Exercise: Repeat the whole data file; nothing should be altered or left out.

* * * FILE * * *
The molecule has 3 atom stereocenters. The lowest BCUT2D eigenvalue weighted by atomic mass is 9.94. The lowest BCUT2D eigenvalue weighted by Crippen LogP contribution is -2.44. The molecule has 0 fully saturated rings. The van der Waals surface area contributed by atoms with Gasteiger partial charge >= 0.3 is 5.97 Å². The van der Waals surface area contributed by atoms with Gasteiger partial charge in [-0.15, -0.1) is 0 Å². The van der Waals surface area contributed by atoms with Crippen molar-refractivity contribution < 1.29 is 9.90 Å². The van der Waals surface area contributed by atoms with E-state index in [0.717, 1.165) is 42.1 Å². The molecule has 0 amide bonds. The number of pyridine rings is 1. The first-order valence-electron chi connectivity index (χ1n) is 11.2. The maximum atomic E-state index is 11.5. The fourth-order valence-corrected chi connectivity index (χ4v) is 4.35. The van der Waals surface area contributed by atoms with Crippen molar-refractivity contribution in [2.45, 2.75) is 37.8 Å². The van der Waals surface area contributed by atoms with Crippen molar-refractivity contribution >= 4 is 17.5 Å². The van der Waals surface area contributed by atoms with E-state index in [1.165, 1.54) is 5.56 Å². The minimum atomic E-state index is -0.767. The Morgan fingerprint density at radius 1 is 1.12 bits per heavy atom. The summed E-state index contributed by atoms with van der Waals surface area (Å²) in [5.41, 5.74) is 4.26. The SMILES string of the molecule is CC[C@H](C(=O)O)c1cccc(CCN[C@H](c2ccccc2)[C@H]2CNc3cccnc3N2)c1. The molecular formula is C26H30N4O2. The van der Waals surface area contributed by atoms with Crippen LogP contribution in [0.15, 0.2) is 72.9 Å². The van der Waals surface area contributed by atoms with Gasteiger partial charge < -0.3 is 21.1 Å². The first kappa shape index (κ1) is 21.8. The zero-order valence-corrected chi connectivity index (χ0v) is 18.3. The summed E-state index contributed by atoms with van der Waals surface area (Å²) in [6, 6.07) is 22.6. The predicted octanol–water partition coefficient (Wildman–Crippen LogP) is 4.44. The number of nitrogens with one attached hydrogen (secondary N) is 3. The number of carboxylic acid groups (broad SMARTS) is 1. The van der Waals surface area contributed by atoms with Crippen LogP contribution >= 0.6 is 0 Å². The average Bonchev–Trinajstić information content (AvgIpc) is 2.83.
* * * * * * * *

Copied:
The molecule has 3 atom stereocenters. The lowest BCUT2D eigenvalue weighted by atomic mass is 9.94. The lowest BCUT2D eigenvalue weighted by Crippen LogP contribution is -2.44. The molecule has 0 fully saturated rings. The van der Waals surface area contributed by atoms with Gasteiger partial charge >= 0.3 is 5.97 Å². The van der Waals surface area contributed by atoms with Gasteiger partial charge in [-0.15, -0.1) is 0 Å². The van der Waals surface area contributed by atoms with Crippen molar-refractivity contribution < 1.29 is 9.90 Å². The van der Waals surface area contributed by atoms with E-state index in [0.717, 1.165) is 42.1 Å². The molecule has 0 amide bonds. The number of pyridine rings is 1. The first-order valence-electron chi connectivity index (χ1n) is 11.2. The maximum atomic E-state index is 11.5. The fourth-order valence-corrected chi connectivity index (χ4v) is 4.35. The van der Waals surface area contributed by atoms with Crippen molar-refractivity contribution in [2.45, 2.75) is 37.8 Å². The van der Waals surface area contributed by atoms with Crippen molar-refractivity contribution >= 4 is 17.5 Å². The van der Waals surface area contributed by atoms with E-state index in [1.165, 1.54) is 5.56 Å². The minimum atomic E-state index is -0.767. The Morgan fingerprint density at radius 1 is 1.12 bits per heavy atom. The summed E-state index contributed by atoms with van der Waals surface area (Å²) in [5.41, 5.74) is 4.26. The SMILES string of the molecule is CC[C@H](C(=O)O)c1cccc(CCN[C@H](c2ccccc2)[C@H]2CNc3cccnc3N2)c1. The molecular formula is C26H30N4O2. The van der Waals surface area contributed by atoms with Crippen LogP contribution in [0.15, 0.2) is 72.9 Å². The van der Waals surface area contributed by atoms with Gasteiger partial charge < -0.3 is 21.1 Å². The first kappa shape index (κ1) is 21.8. The zero-order valence-corrected chi connectivity index (χ0v) is 18.3. The summed E-state index contributed by atoms with van der Waals surface area (Å²) in [6, 6.07) is 22.6. The predicted octanol–water partition coefficient (Wildman–Crippen LogP) is 4.44. The number of nitrogens with one attached hydrogen (secondary N) is 3. The number of carboxylic acid groups (broad SMARTS) is 1. The van der Waals surface area contributed by atoms with Crippen LogP contribution >= 0.6 is 0 Å². The average Bonchev–Trinajstić information content (AvgIpc) is 2.83.